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Boosting the health of Latino immigrant farmworkers

May 27, 2014 Patricia Bailey University of California, Davis
Worksite-based health programs focus on lowering the risk of obesity and diabetes.
Boosting the health of Latino immigrant farmworkers

Zumba classes, included in this study, were pilot tested earlier and pictured in this video as an ideal way to help farmworkers combat obesity, one of their most serious health hazards. (photo: UC Davis)

University of California, Davis
May 27, 2014

A new, collaborative study aimed at designing and evaluating worksite-based health programs to lower the risk of obesity and diabetes among immigrant Latino farmworkers has been launched under the leadership of the University of California, Davis.

The new five-year study, to be carried out through a partnership between UC Davis; Reiter Affiliated Companies, a large California berry grower; and the Health Initiative of the Americas at UC Berkeley; was recently funded with more than $3 million in grant funds from the National Institute of Diabetes, Digestive and Kidney Diseases.

“Latino farmworkers harvest much of our fruit and vegetables, yet they face obesity and diabetes rates much higher than the general population,” said lead investigator Marc Schenker, director of the UC Migration and Health Research Center and the Western Center for Agricultural Health and Safety, and a distinguished professor in UC Davis’ Department of Public Health Sciences.

He noted that the prevalence of obesity and diabetes has rapidly increased during the past decade in the United States. Among Latinos, the prevalence of overweight and obesity is now an alarming 78 percent, markedly higher than in the general population. Furthermore, the prevalence of diabetes among Latinos in the U.S. is almost twice that of non-Latino whites.

“To address that problem, we have created and are evaluating an obesity and diabetes prevention program that can be delivered to workers in the field,” Schenker said.

The study will include food and nutrition educational programs at the participants’ on-farm worksites, as well as exercise activities such as Zumba classes. All programs are led by community health workers or “promotoras.”

The study focuses on ranches in Salinas and Watsonville, but the ultimate goal is to disseminate the intervention program to farms throughout the state and country.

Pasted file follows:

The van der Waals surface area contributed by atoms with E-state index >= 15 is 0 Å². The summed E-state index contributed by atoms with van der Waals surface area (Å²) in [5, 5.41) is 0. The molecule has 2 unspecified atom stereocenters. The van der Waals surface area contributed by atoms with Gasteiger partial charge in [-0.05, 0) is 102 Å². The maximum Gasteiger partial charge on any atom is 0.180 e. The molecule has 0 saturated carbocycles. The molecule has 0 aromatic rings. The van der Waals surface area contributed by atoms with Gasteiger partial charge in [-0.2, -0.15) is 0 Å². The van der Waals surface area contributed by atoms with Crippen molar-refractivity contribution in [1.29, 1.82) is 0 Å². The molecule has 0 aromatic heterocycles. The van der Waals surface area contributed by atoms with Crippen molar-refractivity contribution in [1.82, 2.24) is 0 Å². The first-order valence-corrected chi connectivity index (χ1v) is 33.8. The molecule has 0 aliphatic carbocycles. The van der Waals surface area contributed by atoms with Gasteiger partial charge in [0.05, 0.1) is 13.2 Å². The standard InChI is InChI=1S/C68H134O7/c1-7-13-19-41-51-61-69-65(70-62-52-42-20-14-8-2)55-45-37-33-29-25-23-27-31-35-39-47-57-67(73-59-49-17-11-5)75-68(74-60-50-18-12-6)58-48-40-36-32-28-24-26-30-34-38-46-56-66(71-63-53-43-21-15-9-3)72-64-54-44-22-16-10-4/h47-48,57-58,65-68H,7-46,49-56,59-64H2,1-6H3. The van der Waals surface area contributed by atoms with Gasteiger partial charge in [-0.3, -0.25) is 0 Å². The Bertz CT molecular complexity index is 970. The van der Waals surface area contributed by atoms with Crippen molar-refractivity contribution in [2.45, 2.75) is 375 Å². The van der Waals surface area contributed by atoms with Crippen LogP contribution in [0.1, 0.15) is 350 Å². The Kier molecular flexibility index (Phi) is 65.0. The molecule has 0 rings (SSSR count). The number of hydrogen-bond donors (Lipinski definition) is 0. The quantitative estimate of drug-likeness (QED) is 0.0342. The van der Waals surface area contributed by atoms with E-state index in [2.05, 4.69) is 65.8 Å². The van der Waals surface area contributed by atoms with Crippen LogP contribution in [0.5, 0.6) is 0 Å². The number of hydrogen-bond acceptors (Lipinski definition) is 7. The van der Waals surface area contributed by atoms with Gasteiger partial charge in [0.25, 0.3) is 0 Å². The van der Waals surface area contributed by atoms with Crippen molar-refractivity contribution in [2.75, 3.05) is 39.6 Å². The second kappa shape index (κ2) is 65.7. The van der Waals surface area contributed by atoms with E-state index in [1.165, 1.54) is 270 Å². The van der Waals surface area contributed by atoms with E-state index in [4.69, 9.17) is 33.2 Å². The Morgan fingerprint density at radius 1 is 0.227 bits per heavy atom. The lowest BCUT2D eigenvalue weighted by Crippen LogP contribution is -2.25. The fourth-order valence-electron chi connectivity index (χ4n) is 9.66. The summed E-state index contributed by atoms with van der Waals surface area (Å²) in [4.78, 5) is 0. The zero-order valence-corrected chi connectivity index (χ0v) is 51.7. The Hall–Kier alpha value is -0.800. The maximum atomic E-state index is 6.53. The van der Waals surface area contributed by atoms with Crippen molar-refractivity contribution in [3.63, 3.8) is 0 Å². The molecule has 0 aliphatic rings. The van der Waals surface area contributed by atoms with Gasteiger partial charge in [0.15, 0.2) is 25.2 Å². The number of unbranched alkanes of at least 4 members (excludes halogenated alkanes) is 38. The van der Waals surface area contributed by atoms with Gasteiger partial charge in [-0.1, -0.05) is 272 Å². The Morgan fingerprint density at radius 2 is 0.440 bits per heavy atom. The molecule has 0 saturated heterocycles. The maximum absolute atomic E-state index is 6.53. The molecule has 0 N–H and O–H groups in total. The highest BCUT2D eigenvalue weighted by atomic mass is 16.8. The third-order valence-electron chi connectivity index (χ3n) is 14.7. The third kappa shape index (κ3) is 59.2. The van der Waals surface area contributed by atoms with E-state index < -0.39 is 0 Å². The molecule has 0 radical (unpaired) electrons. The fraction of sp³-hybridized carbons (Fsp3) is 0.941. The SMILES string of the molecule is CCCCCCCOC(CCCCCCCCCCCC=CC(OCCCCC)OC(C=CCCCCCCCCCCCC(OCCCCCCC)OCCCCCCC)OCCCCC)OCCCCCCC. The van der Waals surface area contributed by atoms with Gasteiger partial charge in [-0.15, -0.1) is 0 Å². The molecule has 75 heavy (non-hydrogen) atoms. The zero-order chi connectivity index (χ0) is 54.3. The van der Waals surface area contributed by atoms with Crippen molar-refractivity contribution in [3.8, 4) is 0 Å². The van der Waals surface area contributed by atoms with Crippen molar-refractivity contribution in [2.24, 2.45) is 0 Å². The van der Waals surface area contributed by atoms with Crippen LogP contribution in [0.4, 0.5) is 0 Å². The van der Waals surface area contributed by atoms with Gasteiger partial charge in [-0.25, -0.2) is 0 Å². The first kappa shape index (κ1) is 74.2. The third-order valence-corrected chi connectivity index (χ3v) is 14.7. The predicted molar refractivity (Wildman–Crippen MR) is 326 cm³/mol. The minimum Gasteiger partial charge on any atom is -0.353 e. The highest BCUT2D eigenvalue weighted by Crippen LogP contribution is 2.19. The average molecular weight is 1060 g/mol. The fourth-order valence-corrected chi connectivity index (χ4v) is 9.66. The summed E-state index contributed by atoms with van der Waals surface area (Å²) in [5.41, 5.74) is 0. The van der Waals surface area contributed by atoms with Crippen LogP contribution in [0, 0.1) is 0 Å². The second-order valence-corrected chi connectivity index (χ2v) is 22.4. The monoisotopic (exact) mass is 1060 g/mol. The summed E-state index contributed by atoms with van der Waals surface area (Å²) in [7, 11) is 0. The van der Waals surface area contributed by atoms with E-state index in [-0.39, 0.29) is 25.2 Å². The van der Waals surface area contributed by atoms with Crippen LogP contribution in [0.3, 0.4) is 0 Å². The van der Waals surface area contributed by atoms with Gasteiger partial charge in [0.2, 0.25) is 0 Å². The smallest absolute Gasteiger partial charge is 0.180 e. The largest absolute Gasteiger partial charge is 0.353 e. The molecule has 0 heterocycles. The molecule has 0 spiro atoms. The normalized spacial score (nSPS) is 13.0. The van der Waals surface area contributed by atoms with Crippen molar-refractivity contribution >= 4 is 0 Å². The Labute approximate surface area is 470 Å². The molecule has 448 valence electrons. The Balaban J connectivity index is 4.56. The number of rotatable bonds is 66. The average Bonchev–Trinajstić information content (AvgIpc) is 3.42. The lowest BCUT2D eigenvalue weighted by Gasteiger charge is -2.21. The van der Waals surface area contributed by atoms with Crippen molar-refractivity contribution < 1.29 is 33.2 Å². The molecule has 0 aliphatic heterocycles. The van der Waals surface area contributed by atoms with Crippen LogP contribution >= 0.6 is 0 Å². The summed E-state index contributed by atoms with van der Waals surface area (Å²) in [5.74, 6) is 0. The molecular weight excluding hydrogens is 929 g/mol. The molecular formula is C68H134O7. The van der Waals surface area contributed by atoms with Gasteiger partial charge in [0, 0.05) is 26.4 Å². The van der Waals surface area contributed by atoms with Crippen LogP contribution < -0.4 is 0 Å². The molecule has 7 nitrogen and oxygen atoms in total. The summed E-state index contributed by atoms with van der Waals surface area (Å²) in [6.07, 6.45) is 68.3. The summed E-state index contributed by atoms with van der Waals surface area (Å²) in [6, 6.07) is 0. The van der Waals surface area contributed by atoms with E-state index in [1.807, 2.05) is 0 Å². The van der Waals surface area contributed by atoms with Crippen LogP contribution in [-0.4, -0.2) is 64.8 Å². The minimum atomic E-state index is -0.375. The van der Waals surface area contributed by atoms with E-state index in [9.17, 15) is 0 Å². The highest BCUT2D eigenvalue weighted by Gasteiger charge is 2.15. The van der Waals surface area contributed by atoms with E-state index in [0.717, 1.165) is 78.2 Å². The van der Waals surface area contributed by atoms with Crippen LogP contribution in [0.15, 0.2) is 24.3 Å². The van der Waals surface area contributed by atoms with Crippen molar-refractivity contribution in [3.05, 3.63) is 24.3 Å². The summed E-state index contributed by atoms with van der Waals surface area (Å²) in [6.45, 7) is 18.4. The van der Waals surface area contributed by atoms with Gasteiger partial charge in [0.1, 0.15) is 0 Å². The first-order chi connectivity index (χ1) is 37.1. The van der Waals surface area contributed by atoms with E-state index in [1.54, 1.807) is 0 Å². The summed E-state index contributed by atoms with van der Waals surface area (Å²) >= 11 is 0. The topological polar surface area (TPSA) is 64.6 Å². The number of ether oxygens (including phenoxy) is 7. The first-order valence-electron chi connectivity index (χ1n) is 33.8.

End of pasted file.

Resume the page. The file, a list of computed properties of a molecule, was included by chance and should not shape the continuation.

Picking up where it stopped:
The program is designed to improve health outcomes among the farmworkers participating in the study and to evaluate those outcomes, as well as the economic impact for the employer.

“We hope that the economic benefits — which we anticipate will be demonstrated and quantified through this study — will help convince other companies in the agricultural industry to adopt similar programs,” Schenker said.

He added that Reiter Affiliated Companies is a model industry partner for this study because it is already invested in the health of its workers.

Co-investigators on the study include Daniel Sumner, a professor of agricultural and resource economics at UC Davis and director of the UC Agricultural Issues Center; Nancy Keim, an adjunct professor in the UC Davis Department of Nutrition; Heejung Bang, a professor of biostatistics at UC Davis; and Xochitl Castaneda, director of the Health Initiative of the Americas at UC Berkeley.

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(This article was written by Patricia Bailey, May 12, 2014, UC Davis News Service.) 

About UC Davis

UC Davis is a global community of individuals united to better humanity and our natural world while seeking solutions to some of our most pressing challenges. Located near the California state capital, UC Davis has more than 34,000 students, and the full-time equivalent of 4,100 faculty and other academics and 17,400 staff. The campus has an annual research budget of over $750 million, a comprehensive health system and 13 specialized research centers. The university offers interdisciplinary graduate study and 99 undergraduate majors in four colleges and six professional schools.

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